Beyond the Cornfield is a simple, soul – searching story. John Albouy (pronounced All-boy) (pen name for John Cox) scales giddy heights and plumbs even greater depths in his adolescent memoir. It is a rare love story with vulnerable, even isolated, twists that journeys to a life-altering conclusion.
Imbued with stark beauty, Beyond the Cornfield strikes a vulnerable chord that is in the heart of every teenager.
The idea for writing Beyond the Cornfield came to me in the winter of 1978, almost four years after leaving boarding school.
That winter I was recovering from a serious bout of recurring mononucleosis and had cut my year short at university in Boston, Massachusetts, to return home to Bermuda to recover. As the weeks passed, I gained sufficient strength to take a part-time job as a docent in an 18th century house museum in Bermuda’s original town, St. George’s. Every lunch I ventured down to the town’s wharf that had a perfect view of the harbour and ate my lunch with my legs dangling over the wharfs edge. In the distance I could see waves from the open sea crashing against the far islands. This formed a striking contrast to the sheltered harbour that seemed cocooned against the outside world. The view caused me to reflect on my own life, which I thought had become as quiet and uneventful as the harbour before me. Youth’s passions and adventures had surely passed me by. I saw in those distant waves a life beyond reach.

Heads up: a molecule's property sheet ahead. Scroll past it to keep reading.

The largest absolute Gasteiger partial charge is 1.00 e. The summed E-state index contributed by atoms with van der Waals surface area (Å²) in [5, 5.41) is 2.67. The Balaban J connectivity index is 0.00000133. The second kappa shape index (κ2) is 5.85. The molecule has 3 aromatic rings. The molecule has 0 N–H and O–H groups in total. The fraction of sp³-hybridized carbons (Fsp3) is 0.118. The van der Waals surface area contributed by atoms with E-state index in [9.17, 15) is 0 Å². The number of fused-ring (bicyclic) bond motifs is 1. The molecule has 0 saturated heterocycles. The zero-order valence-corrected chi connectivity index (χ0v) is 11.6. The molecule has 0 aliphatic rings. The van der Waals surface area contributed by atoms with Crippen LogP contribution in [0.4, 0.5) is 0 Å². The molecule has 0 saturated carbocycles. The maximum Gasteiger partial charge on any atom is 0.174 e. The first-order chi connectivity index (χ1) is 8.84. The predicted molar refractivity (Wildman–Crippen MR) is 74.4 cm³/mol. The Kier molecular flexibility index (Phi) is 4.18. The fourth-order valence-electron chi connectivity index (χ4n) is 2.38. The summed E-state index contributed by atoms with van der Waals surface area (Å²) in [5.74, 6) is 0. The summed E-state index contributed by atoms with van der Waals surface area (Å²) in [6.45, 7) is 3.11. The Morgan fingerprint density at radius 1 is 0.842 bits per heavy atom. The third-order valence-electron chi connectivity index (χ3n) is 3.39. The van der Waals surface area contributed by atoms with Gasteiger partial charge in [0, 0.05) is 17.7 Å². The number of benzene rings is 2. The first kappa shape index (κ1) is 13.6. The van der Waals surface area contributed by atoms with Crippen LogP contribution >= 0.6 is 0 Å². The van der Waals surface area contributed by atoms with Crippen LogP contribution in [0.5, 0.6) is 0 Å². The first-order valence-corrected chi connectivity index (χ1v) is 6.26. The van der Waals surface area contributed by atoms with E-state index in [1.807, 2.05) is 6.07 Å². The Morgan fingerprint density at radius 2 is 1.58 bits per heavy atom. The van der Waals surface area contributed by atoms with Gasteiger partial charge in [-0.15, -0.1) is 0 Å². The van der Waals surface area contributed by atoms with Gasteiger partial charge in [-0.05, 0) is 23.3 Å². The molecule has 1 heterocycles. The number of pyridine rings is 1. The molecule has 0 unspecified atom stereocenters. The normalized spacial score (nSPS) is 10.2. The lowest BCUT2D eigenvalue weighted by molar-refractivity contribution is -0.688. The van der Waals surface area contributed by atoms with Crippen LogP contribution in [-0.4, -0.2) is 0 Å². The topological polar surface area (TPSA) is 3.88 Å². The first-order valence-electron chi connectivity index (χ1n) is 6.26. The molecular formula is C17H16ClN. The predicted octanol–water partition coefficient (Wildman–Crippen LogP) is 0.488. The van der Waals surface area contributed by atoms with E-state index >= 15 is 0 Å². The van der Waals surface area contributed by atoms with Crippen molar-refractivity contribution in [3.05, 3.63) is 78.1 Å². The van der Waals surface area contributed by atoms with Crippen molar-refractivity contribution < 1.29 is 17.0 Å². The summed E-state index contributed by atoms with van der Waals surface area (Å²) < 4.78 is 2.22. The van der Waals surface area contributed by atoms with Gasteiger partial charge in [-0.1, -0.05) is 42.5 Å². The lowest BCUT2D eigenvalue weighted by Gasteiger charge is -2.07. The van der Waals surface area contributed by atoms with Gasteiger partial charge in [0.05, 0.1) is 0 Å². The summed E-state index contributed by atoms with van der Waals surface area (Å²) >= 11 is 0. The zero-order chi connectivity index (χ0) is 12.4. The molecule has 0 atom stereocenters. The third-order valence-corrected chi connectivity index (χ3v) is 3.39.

So it seemed then, more than ever, that a huge part of my life had been left behind in the recesses of my boarding school. It was there, in my final year, that I had been struck down with this crippling illness. One day, while eating lunch in the soft winter sunlight, I became overwhelmed with the feeling that I HAD to set down the story of what happened to me at boarding school; how my life took a separate course. So I began.
A first draft, written long-hand at a desk in the museum, came to life quickly and remarkably during the winter of 1978, but because of its deep personal nature I shut it away for years, being too embarrassed to share it. And although it would take the turn of another century before I began fine-tuning the draft, something magical had already occurred. In my attempt to record my early life, I experienced a sort of catharsis and I was able to put a great deal of the past behind me. A third attempt, more recently, has brought this little book into the light. Today we live in a more forgiving world. The illness has never left me, however, and I was officially diagnosed with Chronic Fatigue Syndrome, ironically in Boston, in 1992. I never returned to university and never had a career.
But, during the waning years of this illness, I managed to write several successful books. They have justified my life.